Hearing Loops come in many forms.
Basically, a hearing loop is some kind of loop of wire with an oscillating signal going through it. The difference from a speaker is that the signal comes from the wire itself rather than by air thrust from a speaker. Around this wire a magnetic field is rotating. It is sort of like a doughnut, but properly designed, there is no doughnut hole. If not properly designed, the center is too weak. This doughnut of magnetic energy carries the signal to the t-coil.
If an area is too big or there is metal absorbing the magnetic energy, the loop is broken down into multiple smaller loops. This is a loop array. Beyond that there are various kinds of phased arrays. That’s more explanation than necessary for here. If you want to know more, send us an email and we’d be happy to help you out. (Click to email us)
There are regular wires for most installations.
There are special flat wires that look like copper ribbons for mounting under various kinds of flooring or trim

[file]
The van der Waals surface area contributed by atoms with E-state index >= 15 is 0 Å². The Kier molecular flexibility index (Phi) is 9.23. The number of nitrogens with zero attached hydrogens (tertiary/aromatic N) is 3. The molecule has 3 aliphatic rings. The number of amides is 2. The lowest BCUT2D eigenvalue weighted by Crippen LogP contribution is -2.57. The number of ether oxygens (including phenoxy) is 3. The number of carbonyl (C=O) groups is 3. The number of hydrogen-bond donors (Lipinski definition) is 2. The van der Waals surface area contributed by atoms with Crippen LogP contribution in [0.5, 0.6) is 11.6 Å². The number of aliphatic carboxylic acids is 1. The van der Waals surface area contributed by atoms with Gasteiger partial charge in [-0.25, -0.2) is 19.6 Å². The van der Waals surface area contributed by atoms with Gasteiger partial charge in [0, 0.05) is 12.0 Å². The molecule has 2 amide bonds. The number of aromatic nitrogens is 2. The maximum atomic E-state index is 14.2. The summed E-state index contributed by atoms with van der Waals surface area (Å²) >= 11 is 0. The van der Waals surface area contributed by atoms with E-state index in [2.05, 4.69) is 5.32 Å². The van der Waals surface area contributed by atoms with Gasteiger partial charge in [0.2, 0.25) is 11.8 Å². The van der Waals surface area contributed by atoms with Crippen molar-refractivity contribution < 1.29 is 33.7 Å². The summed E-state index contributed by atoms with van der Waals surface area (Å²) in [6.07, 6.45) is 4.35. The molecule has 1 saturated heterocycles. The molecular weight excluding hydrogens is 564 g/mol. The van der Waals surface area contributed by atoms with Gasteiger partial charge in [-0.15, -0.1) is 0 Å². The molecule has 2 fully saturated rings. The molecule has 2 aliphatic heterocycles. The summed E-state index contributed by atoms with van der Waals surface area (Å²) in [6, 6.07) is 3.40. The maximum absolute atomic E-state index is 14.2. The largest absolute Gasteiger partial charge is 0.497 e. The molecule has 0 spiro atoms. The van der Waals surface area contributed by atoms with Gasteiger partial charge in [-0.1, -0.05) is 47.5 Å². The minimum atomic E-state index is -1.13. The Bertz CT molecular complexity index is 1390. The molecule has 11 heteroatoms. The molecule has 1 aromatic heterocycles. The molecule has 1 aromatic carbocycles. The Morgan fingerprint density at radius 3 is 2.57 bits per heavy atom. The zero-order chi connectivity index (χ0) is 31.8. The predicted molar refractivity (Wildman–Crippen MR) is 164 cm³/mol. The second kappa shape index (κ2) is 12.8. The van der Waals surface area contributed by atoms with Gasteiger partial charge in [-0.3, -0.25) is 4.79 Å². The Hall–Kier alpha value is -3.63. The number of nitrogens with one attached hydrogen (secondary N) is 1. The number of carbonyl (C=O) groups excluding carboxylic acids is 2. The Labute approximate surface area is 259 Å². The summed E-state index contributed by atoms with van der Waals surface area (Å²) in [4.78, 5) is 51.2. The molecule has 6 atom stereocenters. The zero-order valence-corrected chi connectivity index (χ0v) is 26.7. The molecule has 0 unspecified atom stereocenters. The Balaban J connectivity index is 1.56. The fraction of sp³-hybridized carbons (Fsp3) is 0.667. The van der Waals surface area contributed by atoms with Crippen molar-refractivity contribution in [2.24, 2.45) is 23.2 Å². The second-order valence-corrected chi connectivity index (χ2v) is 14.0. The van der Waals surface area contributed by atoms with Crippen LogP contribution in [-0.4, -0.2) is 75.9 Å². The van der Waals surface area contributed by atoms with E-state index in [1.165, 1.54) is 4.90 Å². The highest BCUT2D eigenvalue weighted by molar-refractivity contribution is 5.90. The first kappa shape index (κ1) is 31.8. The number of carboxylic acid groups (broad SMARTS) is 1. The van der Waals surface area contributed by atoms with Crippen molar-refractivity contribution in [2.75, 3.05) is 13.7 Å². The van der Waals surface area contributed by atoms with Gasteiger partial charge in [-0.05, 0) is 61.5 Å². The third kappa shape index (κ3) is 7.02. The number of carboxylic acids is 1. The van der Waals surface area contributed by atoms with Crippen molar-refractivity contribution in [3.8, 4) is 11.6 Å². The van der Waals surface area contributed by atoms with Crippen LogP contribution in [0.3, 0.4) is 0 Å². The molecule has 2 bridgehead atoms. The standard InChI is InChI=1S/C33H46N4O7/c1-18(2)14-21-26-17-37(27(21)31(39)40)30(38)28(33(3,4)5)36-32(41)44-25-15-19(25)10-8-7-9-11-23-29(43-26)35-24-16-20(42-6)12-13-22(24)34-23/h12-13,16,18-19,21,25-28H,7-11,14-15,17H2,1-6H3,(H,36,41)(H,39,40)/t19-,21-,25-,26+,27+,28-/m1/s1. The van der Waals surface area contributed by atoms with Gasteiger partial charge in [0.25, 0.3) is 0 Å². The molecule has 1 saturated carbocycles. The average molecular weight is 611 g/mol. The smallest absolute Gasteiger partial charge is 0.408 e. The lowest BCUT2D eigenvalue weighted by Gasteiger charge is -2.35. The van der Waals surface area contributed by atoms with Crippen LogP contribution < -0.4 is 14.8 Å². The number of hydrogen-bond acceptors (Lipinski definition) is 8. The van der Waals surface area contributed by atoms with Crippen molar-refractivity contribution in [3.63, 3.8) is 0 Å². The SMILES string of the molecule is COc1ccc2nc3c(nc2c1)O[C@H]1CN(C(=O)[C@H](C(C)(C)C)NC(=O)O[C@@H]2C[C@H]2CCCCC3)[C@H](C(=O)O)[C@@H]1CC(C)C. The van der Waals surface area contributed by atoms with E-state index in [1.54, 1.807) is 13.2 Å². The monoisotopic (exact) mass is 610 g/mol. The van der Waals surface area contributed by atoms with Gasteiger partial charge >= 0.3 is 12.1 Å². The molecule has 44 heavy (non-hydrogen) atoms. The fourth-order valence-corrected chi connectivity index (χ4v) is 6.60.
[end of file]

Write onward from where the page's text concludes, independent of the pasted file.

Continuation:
There is also a special wire designed to be embedded in concrete for some loop applications
Magnetic Fields and Certification
The loop field has to be of a standard peak strength of 400ma/meter with less than six decibels variance across the loop field. The low frequencies cannot be more than six decibels louder than the high frequencies. There’s more to it than that, but it’s a start. There should be virtually no perceptible volume difference across the entire looped area. Check to see that your loop actually hits these standards. Sometimes people install loops and claim it meets standards when in fact it does not. Get the job done right the first time so your loop hits those marks. Call us (253.686.6684).
What is Induction
Induction is how it all works. A magnetic field travels through the air and hits metal. The magnetic field energy turns back into electrical energy. When the metal is rebar, structural steel or a hung ceiling frame or even some plumbing, the electricity drains away robbing power from the loop. Some kind of array must be used instead. When the magnetic field hits a t-coil, it turns back into electricity that the hearing aid amplifier can turn back into sound. Hearing loops also work with cochlear implants and bone attached hearing appliances.
Be sure and check the page for kinds of loops